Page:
Editor’s note: This is the first of a 10-part series featuring WSU athletic teams, student-athletes, and events that best embody the Cougar spirit and unite the university.
Cougs never get tired of waking up in the early hours of Saturday mornings to the WSU marching band drumming down Stadium Way.
Bright and early, regardless of the weather, the band is out in full swing. Rally the friends and throw on your crimson and gray because the day is finally here.
It is Cougar Football Saturday, and the long-held tradition of sold out football games is starting up once again.
The pregame tailgates kick off the morning slate and are always raring to go by the time you find breakfast. However, these festivities involve more than just the students. Parents, alumni and friends join together to comprise the comradery behind a Cougar Football Saturday.
This tradition never gets old, with the fight song playing in full force. Anywhere on campus, one is bound to hear the chorus of ‘“So fight, fight, fight for Washington State and victory!”
Students’ faces stare down from the windows of Holland/Terrell Libraries throughout the middle of the week, anxiously anticipating game day while overlooking the football team practicing on the Martin Stadium turf. Days in advance of kickoff, alumni roll in with RV’s and trucks, setting up tents for the weekend ahead.
Whether it be at the practice fields adjacent to Hollingbery Fieldhouse and connected to Martin Stadium or the gray lot east of the Student Recreation Center, the tailgating festivities are often a week-long affair.
There are many reasons why Cougar Football Saturdays are the main identity of the fall semester schedule. It could be the traditions of Cougar football, the excitement of screaming and cheering during the game or the coming together of all students on campus. Regardless, football games are arguably the most inclusive event of the entire school year for everyone.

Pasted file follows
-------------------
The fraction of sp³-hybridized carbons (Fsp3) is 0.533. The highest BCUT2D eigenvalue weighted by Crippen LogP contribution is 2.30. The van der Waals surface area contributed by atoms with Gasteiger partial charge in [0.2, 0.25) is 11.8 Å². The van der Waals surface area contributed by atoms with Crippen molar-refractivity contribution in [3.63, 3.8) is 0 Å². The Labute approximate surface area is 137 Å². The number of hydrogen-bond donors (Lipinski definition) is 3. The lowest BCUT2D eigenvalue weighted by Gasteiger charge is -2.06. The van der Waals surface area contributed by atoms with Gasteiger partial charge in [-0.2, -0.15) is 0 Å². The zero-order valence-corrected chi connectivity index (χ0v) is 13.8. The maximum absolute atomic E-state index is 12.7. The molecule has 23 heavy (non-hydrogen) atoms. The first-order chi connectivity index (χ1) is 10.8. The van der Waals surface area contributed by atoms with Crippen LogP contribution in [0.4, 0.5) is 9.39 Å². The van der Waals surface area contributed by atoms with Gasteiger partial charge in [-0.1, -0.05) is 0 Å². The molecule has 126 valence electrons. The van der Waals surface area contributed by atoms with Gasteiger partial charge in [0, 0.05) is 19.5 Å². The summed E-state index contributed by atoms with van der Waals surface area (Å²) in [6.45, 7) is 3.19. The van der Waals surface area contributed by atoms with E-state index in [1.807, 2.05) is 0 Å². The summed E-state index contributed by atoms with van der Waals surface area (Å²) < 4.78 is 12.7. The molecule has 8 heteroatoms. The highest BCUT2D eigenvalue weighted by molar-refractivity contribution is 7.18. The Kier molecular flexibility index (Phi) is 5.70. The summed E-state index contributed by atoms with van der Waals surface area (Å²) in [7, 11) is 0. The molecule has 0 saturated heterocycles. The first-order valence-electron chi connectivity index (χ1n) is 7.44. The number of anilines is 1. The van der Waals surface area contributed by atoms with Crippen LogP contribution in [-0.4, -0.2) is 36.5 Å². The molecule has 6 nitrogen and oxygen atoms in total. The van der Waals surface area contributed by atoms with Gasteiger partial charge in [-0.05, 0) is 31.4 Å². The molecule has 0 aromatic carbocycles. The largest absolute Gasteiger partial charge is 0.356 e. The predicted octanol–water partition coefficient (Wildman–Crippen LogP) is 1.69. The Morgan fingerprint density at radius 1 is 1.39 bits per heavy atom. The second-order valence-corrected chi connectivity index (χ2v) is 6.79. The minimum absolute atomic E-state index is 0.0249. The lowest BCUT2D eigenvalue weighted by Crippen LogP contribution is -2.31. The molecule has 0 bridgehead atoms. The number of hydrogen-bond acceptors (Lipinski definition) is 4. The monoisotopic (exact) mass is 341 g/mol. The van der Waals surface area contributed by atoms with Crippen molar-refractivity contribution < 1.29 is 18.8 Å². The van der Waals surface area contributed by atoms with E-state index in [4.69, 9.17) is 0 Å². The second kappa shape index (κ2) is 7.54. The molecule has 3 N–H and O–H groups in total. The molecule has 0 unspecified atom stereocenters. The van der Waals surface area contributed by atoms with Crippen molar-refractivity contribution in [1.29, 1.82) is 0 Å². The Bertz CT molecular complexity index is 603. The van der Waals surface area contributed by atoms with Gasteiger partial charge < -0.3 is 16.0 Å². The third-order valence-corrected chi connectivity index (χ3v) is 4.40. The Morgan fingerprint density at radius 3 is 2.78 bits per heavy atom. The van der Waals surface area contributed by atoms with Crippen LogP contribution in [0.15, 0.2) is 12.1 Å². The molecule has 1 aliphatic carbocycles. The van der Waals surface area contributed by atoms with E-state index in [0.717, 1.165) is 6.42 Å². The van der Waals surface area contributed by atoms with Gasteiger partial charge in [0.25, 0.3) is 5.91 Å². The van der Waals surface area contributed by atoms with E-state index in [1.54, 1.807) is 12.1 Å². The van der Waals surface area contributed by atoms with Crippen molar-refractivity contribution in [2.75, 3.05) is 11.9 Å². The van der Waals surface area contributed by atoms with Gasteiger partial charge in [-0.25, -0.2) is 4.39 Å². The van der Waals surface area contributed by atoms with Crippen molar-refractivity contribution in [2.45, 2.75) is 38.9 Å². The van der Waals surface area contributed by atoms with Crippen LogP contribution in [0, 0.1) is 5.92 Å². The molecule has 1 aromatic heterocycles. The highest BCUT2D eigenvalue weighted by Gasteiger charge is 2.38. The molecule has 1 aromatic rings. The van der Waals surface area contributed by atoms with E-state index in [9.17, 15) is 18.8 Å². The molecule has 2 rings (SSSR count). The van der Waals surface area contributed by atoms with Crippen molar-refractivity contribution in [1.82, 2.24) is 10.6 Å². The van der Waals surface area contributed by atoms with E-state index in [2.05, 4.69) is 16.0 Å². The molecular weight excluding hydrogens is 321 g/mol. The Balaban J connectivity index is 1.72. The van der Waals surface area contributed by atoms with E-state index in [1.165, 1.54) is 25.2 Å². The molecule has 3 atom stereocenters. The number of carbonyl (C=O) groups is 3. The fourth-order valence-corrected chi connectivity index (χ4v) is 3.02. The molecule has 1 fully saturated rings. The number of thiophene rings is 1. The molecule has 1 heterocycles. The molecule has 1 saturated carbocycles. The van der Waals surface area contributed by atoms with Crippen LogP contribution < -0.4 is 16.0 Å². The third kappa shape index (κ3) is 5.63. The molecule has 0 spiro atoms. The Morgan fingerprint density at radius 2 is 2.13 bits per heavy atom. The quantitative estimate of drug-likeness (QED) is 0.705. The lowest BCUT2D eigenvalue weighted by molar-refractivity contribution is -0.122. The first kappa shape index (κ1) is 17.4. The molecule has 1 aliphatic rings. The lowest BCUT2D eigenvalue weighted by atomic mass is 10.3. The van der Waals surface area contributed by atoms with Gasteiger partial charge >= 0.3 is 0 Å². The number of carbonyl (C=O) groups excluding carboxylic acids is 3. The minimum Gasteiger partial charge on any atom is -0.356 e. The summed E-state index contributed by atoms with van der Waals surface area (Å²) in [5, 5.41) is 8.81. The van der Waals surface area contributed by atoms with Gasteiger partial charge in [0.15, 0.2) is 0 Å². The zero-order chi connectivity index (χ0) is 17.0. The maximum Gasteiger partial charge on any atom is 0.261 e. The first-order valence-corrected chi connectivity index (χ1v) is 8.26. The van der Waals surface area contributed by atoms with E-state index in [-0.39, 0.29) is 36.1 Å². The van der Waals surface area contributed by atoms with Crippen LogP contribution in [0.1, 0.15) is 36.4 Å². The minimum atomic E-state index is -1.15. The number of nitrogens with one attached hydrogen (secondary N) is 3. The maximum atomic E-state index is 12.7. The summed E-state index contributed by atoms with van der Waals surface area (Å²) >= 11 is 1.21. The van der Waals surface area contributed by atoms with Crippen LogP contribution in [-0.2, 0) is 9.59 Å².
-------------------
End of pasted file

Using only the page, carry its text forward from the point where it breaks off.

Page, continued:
Whether you are close to getting frostbite or you’re hunched over in your poncho from all the rain, fans make it through the game knowing the sounds of their yelling and cheering are heard throughout Greek Row all night after a victory, as students and alumni join forces at the Coug and Valhalla to celebrate.
Former safety Taylor Taliulu’s pregame pump up music blasts through every speaker in Martin Stadium as the Cougars get ready for kick off after marching down the field for another touchdown. “Wa-Zzu! Wa-Zzu! Wa-Zzu!”
With Martin Stadium holding about 33,000 people, it is truly astonishing that football games continuously sell out. The team’s record often has no bearing on attendance. The continued support embodies the Cougar spirit at WSU without ever slowing down.
People love football. It’s an undeniable reality of American sports, and WSU is no exception.
In addition to the 29,000 currently enrolled undergraduate and graduate students on campus, high school students, parents, alumni and Pullman residents all make up the fan base of a Cougar Football Saturday and reflect the diverse culture of the university.
The game day success does not come from the fan base alone. The tremendous financial support from the school and community enables the football program to continue to lead the way for WSU athletics and compete at the highest level with other Pac-12 opponents.
The 88,880-square-foot Cougar Football Complex towering over the Martin Stadium provides a home and identity for the team and features a state-of-the-art facility that pays tribute to the past and present of Cougar football.
This five-story building includes locker rooms, laundry facilities, study rooms, interview spaces, a dining hall and a nutrition bar that compliments an 11,000-square-foot weight room. The opening of the building in 2014 was largely made possible by the fan support seen on Cougar Football Saturdays yearning to see a product on the football field comparable to the success of the game day experience.
WSU continues to provide impressive support for its football program, knowing the weight it holds for the morale of the athletic department and university as a whole. We look forward to cheering on NFL-ready players, such as wide receiver Gabe Marks and safety Shalom Luani, who helped rebuild the football program and are set to represent the school professionally.
But Cougar fans are commonly left wondering how good the team will be next season. A recruiting class featuring a strong group of three and four-star athletes to pair with redshirt senior quarterback Luke Falk in his senior season, fans don’t have much to worry about, yet their support remains the same regardless of the team’s prospects.
Between blown leads, failed comeback attempts or a missed field goal on a Halloween game against the eighth-ranked team in the country, it’s not always easy to be a Coug fan. Sure, the team often “Cougs it,” but we still support them on Cougar Football Saturday no matter what.
Come Saturday, the Cougar family separates itself from the school in purple on the West Side, and the gameday experience is what defines WSU athletics.